Banister eager to move on from ugly fracas

Texas manager dismisses notion of intentional plunking of Bautista

Banister eager to move on from ugly fracas

ARLINGTON -- After Sunday's 7-6 comeback victory over the Blue Jays, the Rangers were eager to talk about what a big win it was for them and how much it meant to win the series at home. They weren't as eager to discuss the melee between everyone in uniform on both teams near the end of the game -- and those Rangers who did speak of the brawl did so cautiously.

They still had a touch of intensity still left over from the eighth-inning fracas that erupted when Jose Bautista slid high and hard into Rougned Odor, who pushed the Toronto slugger and then punched him square on the jaw before the benches cleared. But for the most part, the Rangers let the incident speak for itself, and they added little in the way of postgame analysis. 

Manager Jeff Banister spent the first 2 1/2 minutes of his postgame news conference rattling off a list of things that happened before the fight -- how starter Cesar Ramos fared, how Matt Bush got them out of a bases-loaded jam, how Adrian Beltre's solo homer gave the team a spark after it fell behind.

"And you can look at the tape on the rest of it," Banister said.

Must C: Tempers flare in Texas

The tape showed players, coaches and staff in a red-and-blue blur behind second base as umpires and players, including Beltre, tried to make peace and restore order.

"You don't want something bad to happen, you're always going to try to protect your teammates, obviously," Beltre said. "In that situation, I didn't want half the team to be suspended or thrown out of the game. … I was just trying to come back to the field and finish the game."

Beltre speaks after the win

Before the dugouts emptied, Bush hit Bautista -- who enraged the Rangers last fall with his infamous American League Division Series bat flip -- with a 96-mph fastball. Bautista tried to break up a double play a few minutes later with a slide that was ruled illegal, awarding the Rangers an inning-ending double play. Bautista was punched by Odor, who was not made available to the media after the game and will likely face a suspension from Major League Baseball.

"There were a lot of things going on," Banister said. "It looked like a hard slide into second base. These are two ballclubs that obviously are playing hard to win baseball games and are emotional. But as far as what happened inside the scrum out on the field, there were a lot of things going on. We could sit here for the next hour and talk about that, but I don't have that time. I've got a bird to catch."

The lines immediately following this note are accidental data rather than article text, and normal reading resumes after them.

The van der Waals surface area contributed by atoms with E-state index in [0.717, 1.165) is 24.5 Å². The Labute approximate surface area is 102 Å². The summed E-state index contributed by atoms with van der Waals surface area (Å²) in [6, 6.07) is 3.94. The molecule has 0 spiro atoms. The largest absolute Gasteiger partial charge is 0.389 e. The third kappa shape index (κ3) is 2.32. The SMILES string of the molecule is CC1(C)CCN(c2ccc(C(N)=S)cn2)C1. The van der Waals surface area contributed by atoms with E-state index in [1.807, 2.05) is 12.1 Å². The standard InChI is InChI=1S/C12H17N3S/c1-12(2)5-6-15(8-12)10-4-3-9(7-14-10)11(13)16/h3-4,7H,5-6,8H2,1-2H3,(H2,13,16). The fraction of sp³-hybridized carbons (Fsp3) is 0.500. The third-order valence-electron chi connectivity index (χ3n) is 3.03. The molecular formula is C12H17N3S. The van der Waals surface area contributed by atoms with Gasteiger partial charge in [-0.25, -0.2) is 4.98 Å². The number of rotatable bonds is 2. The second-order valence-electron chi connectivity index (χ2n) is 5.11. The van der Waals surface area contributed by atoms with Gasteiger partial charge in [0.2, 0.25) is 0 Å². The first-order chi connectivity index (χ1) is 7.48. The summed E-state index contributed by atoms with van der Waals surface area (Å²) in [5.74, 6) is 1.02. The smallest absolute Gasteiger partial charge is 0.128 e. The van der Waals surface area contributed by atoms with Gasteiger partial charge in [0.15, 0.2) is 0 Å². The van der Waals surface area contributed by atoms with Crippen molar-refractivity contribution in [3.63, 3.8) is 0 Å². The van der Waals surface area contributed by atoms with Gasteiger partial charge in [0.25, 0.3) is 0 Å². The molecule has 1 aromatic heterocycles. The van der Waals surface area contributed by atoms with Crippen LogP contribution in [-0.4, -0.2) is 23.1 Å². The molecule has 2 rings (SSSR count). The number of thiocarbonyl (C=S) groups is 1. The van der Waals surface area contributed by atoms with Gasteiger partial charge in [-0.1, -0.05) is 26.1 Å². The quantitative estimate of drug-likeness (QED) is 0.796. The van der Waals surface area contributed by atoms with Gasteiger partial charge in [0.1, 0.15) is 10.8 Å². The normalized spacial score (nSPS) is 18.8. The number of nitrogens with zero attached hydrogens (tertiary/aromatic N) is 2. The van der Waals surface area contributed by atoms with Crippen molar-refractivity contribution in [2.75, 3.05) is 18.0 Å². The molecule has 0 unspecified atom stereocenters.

Banister seemingly couldn't wait to leave the interview room and get on a plane to Oakland, but not before suggesting that Bush didn't hit Bautista on purpose.

"To me, this is a young man in his second appearance in the big leagues," Banister said. "I'm sure that there was adrenaline flowing, he's been here for a few nights, he's seen the intensity level [and is] nowhere near perfect. I'm not going to entertain the thought that that was anything other than we're trying to get outs. To think that we're going to put the tying run on base on purpose? I'm sorry."

Bautista gets hit by a pitch

Bush wasn't with the Rangers when Bautista crushed them with the go-ahead three-run homer in Game 5 of their ALDS matchup and then theatrically flipped his bat toward the Texas dugout. Bush said he was watching, though.

"I was rooting for the Rangers the whole way," said Bush, who declined to comment on the pitch that hit Bautista.

After the teams settled following the fight, Blue Jays reliever Jesse Chavez hit Prince Fielder with the first pitch and nearly caused another situation. This time, the players streamed out of the dugout but were chased back by the umpires.

"I thought after the warning we were going to be OK, and they decided to hit him," Beltre said. "They're entitled to do whatever they want, obviously. Nothing surprises me."

Fielder gets hit by Chavez

Dave Sessions is a contributor to based in Arlington. This story was not subject to the approval of Major League Baseball or its clubs.